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[leyth] /leɪð/
a machine for use in working wood, metal, etc., that holds the material and rotates it about a horizontal axis against a tool that shapes it.
verb (used with object), lathed, lathing.
to cut, shape, or otherwise treat on a lathe.
Origin of lathe
1300-50; Middle English: frame, stand, lathe; compare Old Norse hlath stack (see lade), Danish -lad in væverlad weaver's batten, savelad saw bench
Can be confused
lath, lathe. Unabridged
Based on the Random House Dictionary, © Random House, Inc. 2017.
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Examples from the Web for lathe
Contemporary Examples
Historical Examples
  • A full complement of men worked at every lathe, table, drill or saw.

    The Cruise of the Dry Dock T. S. Stribling
  • The lathe painted to look like iron is seen to be but a lathe.

    The Moon and Sixpence W. Somerset Maugham
  • A lathe tool, if merely hardened, would be useless for that purpose.

  • The arc of the curved end depends on the kind of lathe and the size of the work.

  • The stoppers are ground in on the lathe before the tubes are attached to the fall tubes.

    On Laboratory Arts Richard Threlfall
  • The lathe is run as for turning brass of the same diameter as the tool.

    On Laboratory Arts Richard Threlfall
  • The tool is generally rotated in the lathe and the lens held against it.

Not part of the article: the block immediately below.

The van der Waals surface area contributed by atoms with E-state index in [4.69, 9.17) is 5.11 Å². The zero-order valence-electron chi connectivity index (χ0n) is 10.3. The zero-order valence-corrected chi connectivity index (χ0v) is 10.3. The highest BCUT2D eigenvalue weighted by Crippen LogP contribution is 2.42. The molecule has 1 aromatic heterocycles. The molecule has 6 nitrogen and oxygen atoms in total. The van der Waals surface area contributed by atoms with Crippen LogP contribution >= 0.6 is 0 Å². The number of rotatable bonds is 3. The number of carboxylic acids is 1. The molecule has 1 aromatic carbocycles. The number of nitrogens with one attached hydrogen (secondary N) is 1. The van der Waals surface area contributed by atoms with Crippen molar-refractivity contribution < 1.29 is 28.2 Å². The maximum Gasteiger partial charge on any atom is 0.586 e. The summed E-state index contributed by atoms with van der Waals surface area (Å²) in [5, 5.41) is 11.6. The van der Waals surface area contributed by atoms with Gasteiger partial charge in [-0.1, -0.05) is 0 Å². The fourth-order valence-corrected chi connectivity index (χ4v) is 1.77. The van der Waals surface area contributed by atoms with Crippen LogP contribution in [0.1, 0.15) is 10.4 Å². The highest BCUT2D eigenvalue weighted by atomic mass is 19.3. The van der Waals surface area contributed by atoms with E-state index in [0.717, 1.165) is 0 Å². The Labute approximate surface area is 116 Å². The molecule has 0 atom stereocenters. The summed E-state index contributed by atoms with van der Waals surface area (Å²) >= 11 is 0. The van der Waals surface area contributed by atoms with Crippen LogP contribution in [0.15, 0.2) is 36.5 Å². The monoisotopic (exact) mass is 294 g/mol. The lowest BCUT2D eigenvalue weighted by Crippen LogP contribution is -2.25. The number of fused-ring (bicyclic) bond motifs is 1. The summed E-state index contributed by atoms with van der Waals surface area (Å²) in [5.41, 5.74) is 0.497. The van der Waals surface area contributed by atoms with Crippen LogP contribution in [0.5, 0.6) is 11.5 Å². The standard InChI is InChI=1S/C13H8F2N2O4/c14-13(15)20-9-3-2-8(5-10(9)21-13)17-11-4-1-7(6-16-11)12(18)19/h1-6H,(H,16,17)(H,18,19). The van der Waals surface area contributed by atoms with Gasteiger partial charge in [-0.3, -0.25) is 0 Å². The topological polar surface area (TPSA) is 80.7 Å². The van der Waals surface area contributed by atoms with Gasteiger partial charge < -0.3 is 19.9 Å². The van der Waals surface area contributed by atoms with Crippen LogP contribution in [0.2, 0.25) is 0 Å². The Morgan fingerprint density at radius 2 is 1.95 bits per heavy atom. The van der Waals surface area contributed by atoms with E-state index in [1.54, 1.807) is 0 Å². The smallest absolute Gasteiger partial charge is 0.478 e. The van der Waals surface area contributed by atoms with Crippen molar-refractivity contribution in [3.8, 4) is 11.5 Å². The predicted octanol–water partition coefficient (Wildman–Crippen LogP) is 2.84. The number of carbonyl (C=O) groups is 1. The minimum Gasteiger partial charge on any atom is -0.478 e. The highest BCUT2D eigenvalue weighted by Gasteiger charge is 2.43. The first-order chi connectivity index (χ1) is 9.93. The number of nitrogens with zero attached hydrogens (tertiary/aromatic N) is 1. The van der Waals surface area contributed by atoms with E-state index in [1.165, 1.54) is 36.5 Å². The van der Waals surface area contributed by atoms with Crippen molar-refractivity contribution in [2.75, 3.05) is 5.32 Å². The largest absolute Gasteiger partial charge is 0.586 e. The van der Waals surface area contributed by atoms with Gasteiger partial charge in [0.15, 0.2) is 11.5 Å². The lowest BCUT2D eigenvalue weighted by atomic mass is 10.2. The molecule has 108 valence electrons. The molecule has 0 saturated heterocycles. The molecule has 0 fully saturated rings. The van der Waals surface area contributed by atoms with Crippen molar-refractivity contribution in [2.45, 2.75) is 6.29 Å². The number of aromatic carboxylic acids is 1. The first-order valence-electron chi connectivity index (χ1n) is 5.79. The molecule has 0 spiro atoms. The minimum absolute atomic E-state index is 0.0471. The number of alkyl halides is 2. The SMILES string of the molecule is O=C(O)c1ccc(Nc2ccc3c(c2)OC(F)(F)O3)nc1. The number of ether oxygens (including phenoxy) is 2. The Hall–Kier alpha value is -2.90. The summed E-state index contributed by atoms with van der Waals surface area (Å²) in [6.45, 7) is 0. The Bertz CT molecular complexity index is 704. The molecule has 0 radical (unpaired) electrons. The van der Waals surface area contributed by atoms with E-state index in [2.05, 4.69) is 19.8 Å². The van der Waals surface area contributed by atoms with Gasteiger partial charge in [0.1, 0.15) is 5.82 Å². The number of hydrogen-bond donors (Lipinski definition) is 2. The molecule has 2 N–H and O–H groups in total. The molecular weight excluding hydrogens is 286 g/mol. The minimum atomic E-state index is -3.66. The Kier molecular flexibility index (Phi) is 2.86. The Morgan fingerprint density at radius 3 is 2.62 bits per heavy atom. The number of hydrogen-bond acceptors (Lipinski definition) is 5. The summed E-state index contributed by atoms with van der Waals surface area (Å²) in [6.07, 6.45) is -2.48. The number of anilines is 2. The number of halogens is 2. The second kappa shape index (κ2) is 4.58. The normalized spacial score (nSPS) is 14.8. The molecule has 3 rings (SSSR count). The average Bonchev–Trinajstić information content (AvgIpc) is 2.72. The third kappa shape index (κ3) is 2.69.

On Laboratory Arts Richard Threlfall
  • In the pipes are valves, turned on a lathe, and set (where the pipes are connected with the cylinders).

British Dictionary definitions for lathe


a machine for shaping, boring, facing, or cutting a screw thread in metal, wood, etc, in which the workpiece is turned about a horizontal axis against a fixed tool
(transitive) to shape, bore, or cut a screw thread in or on (a workpiece) on a lathe
Word Origin
perhaps C15 lath a support, of Scandinavian origin; compare Old Danish lad lathe, Old English hlæd heap


(Brit, history) any of the former administrative divisions of Kent
Word Origin
Old English læth district
Collins English Dictionary - Complete & Unabridged 2012 Digital Edition
© William Collins Sons & Co. Ltd. 1979, 1986 © HarperCollins
Publishers 1998, 2000, 2003, 2005, 2006, 2007, 2009, 2012
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Word Origin and History for lathe

"machine for turning," early 14c., of uncertain origin, probably from a Scandinavian source (cf. Danish drejelad "turning-lathe," Old Norse hlaða "pile of shavings under a lathe," related to hlaða "to load, lade").

Online Etymology Dictionary, © 2010 Douglas Harper
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